By: Mary Jo Rapini and Janine Sherman
Publisher: Bayou Publishing
Publication Date: September 2008
Reviewed by: Miriam Leventhal
Review Date: April 2009
I so wish that Start Talking – A Girl’s Guide for You and Your Mom, about Health, Sex, or Whatever had been available when I was young, not that my mother would have read this book, but it certainly would have been worth my while to nab it from the local library. Mary Jo Rapini and Janine Sherman have written a sex guide that answers every question from menstruation, health care, STD’s, birth control, and body image; to general information on sexuality and relationships.
A Girl's Guide is refreshing and straightforward in its approach, using both a question and answer format, and hypothetical dialogues between a mother and daughter. The authors begin by explaining that where you hold this conversation is just as important as the actual discussion. Putting aside time to take a walk, meet at a coffee shop, or take a drive in the car are some of the suggested settings. As for the basis for this conversation, mothers are encouraged to listen with an open mind to what their daughters have to say before responding. And if you aren't up on all the latest information, Rapini and Sherman supply an answer for almost every topic - from date rape, to condom use, to vaginal infections - and they do so in a non-judgmental manner. Each issue is answered accurately and succinctly and with a dose of common sense.
I actually learned quite a bit about sex thanks to this book. If you have never heard of the term “secondary virgin” you’re in for an eye opener. Although I enjoyed the many hypothetical conversations between a mother and daughter, I did wonder how a mother could remain calm and rational upon hearing her high school daughter reveal that she is pregnant. Minor objections aside, this book is an excellent resource. The authors emphasize several points: make certain your daughter knows she is loved and supported by her parents, let her know that sex is more enjoyable when she has reached emotional maturity (after the age of eighteen), and remind her that should she have questions about sex, you are always available and open to listen. Most importantly, you need to approach your daughter as a parent, not a friend. It is your knowledge and life experiences that will help inform your daughter. With honesty, and a willingness to listen, AND this book in hand, you and your daughter will be able to navigate this challenging topic together.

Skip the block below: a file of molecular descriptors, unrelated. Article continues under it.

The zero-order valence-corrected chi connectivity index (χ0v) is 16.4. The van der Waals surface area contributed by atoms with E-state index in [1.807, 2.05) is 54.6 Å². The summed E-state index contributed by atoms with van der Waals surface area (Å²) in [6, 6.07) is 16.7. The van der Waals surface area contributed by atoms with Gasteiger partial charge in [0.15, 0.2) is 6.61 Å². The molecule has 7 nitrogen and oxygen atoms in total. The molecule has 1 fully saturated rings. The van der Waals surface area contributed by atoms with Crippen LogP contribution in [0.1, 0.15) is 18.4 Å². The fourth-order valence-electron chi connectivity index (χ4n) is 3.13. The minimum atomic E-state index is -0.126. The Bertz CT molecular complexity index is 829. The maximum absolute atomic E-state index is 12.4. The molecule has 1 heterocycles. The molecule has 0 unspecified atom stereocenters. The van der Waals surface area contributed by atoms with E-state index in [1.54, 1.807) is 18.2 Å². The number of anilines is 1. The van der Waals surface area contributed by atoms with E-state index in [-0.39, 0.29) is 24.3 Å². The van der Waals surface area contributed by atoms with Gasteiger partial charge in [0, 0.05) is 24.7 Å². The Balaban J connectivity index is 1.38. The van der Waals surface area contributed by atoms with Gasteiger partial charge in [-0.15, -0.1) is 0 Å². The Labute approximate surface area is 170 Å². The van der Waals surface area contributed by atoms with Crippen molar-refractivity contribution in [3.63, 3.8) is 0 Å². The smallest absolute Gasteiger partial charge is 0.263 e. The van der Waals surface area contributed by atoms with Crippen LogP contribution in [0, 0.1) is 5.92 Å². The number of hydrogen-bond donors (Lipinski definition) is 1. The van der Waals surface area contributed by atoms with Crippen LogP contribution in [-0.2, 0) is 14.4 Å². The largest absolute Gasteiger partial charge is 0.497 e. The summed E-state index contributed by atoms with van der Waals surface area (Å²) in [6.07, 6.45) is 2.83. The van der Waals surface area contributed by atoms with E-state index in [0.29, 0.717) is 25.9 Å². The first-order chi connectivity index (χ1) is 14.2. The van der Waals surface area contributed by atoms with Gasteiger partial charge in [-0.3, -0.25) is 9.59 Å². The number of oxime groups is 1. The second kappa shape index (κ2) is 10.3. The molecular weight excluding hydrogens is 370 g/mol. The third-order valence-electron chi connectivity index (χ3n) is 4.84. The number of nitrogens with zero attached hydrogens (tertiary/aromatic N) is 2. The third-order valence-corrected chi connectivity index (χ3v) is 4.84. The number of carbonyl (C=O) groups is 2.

Quill says: While this conversation with your child may be daunting, with the aid of this book, your prospects for success are much more likely.